With the royal family facing a torrent of negative media coverage over the past year, Emelia Hamilton-Russell talks to the Spear’s network to find out exactly what’s going on with their advisers
Private jets, media lawsuits, a rift between the Cambridges and the Sussexes… Princess Eugenie completely missing the point of The Great Gatsby. Things were already looking dodgy for the most exposed family in the UK.
And then the Duke of York did that interview.
A week later, Virginia Giuffre did her own interview with the BBC. It’s her word against his: she says she was trafficked to him as a 17-year-old. He says he has ‘no recollection’ of such a thing. Emily Maitlis points out that having no recollection of an event is different from the event not happening. PRs and ordinary folk around the country cringed into their sofas. Whether the Duke of York did or didn’t, the interview certainly made him look like he did. And that, in the era where public stonings happen on Twitter rather than in the town square, is all that matters.
What do the country’s leading reputation management professionals say about how the royal family could salvage its reputation? As one sage veteran once pointed out, you can only work with what you’ve got.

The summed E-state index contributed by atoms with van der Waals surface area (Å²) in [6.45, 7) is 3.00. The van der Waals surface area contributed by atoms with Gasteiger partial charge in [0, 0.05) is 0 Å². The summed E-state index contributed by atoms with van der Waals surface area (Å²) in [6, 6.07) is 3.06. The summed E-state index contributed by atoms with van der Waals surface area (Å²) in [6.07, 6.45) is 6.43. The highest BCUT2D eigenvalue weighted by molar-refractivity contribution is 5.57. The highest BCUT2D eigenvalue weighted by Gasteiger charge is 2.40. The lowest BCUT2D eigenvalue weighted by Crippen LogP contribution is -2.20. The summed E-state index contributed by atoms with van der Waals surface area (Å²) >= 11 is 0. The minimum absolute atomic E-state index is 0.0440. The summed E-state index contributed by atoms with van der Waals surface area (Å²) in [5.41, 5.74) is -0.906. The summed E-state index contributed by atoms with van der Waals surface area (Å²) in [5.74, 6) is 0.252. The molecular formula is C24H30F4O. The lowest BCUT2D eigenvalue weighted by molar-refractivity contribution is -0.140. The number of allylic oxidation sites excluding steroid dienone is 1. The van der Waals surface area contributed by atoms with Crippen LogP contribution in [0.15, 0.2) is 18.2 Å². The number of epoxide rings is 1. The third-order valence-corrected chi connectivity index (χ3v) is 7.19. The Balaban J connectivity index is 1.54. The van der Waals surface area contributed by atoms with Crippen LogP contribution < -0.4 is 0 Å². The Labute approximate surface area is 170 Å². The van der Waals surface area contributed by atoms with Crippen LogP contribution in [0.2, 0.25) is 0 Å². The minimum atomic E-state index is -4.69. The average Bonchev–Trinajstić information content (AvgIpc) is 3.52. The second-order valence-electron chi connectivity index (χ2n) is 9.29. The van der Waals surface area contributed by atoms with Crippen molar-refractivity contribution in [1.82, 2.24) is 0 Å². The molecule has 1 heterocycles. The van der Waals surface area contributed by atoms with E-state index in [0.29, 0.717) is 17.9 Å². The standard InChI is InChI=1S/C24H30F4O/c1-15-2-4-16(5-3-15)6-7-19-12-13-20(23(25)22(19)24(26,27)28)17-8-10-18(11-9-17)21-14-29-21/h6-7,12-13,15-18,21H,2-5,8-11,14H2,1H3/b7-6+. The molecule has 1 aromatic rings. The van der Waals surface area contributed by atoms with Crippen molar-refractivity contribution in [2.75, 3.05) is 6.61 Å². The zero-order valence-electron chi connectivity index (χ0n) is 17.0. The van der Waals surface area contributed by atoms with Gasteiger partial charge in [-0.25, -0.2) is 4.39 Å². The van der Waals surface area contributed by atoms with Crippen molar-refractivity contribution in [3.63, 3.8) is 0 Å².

‘Andrew just doesn’t get it. He doesn’t get it,’ says Paul Tweed, a media lawyer with 30 years’ experience who has represented Sarah Ferguson, the duke’s ex-wife, for many years and is a friend of the family. ‘None of us have a perfect memory for dates. So if you’re going to quote dates you’d better make sure you’ve checked your diary and get your facts straight. He did it with no preparation whatsoever.’
Did the duke go against advice? ‘He almost certainly went against the advice of many,’ says Tweed. ‘It was against my advice,’ he adds as he politely escorts me from his office.
The fallout in the media has been brutal. Over the phone from California, where he was working on the Elon Musk defamation case, leading reputation expert Mark Stephens dissects how ‘The Firm’ has dealt with the media onslaught.
‘I think they have done exactly the right thing,’ Stephens tells us. ‘They have put some distance between Andrew and the other individuals.’ But surely that’s not enough? Ste-phens suggests a more stringent solution: ‘What might be sensible would be for the royal family to make him governor-general of some remote and distant outpost – maybe the governor general of the Falklands or something,’ he quips.
Over at Frogmore Cottage, the Duke and Duchess of Sussex are waging war against the Mail on Sunday over the publica-tion of a private, handwritten letter sent to Meghan’s father. The case is apparently straightforward: alleged misuse of private information, infringement of copyright and breach of the Data Protection Act 2018.